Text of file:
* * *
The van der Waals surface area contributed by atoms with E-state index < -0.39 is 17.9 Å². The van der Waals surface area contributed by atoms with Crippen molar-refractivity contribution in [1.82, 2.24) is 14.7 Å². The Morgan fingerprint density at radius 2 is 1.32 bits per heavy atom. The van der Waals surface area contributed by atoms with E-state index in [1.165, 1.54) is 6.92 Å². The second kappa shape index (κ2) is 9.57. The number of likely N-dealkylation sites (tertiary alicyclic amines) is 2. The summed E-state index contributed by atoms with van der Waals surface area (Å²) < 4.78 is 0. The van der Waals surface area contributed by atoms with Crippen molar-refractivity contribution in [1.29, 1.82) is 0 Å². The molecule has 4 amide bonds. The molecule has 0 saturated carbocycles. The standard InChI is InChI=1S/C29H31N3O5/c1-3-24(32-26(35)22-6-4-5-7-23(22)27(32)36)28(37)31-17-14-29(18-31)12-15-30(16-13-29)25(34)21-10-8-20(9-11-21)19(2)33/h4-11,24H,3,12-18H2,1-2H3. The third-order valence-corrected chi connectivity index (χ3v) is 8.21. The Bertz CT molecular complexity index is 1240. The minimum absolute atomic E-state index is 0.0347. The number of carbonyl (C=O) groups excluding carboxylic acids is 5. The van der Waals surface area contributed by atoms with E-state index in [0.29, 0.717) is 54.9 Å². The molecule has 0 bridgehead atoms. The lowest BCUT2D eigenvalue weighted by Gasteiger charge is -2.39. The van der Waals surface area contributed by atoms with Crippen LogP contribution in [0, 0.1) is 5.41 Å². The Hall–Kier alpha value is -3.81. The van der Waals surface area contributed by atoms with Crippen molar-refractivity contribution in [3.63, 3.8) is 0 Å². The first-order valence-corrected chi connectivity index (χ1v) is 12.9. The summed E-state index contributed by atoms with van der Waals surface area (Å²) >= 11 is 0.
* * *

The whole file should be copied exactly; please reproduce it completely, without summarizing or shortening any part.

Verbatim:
The van der Waals surface area contributed by atoms with E-state index < -0.39 is 17.9 Å². The van der Waals surface area contributed by atoms with Crippen molar-refractivity contribution in [1.82, 2.24) is 14.7 Å². The Morgan fingerprint density at radius 2 is 1.32 bits per heavy atom. The van der Waals surface area contributed by atoms with E-state index in [1.165, 1.54) is 6.92 Å². The second kappa shape index (κ2) is 9.57. The number of likely N-dealkylation sites (tertiary alicyclic amines) is 2. The summed E-state index contributed by atoms with van der Waals surface area (Å²) < 4.78 is 0. The van der Waals surface area contributed by atoms with Crippen molar-refractivity contribution in [1.29, 1.82) is 0 Å². The molecule has 4 amide bonds. The molecule has 0 saturated carbocycles. The standard InChI is InChI=1S/C29H31N3O5/c1-3-24(32-26(35)22-6-4-5-7-23(22)27(32)36)28(37)31-17-14-29(18-31)12-15-30(16-13-29)25(34)21-10-8-20(9-11-21)19(2)33/h4-11,24H,3,12-18H2,1-2H3. The third-order valence-corrected chi connectivity index (χ3v) is 8.21. The Bertz CT molecular complexity index is 1240. The minimum absolute atomic E-state index is 0.0347. The number of carbonyl (C=O) groups excluding carboxylic acids is 5. The van der Waals surface area contributed by atoms with E-state index in [0.29, 0.717) is 54.9 Å². The molecule has 0 bridgehead atoms. The lowest BCUT2D eigenvalue weighted by Gasteiger charge is -2.39. The van der Waals surface area contributed by atoms with Crippen LogP contribution in [0, 0.1) is 5.41 Å². The Hall–Kier alpha value is -3.81. The van der Waals surface area contributed by atoms with Crippen molar-refractivity contribution in [3.63, 3.8) is 0 Å². The first-order valence-corrected chi connectivity index (χ1v) is 12.9. The summed E-state index contributed by atoms with van der Waals surface area (Å²) >= 11 is 0.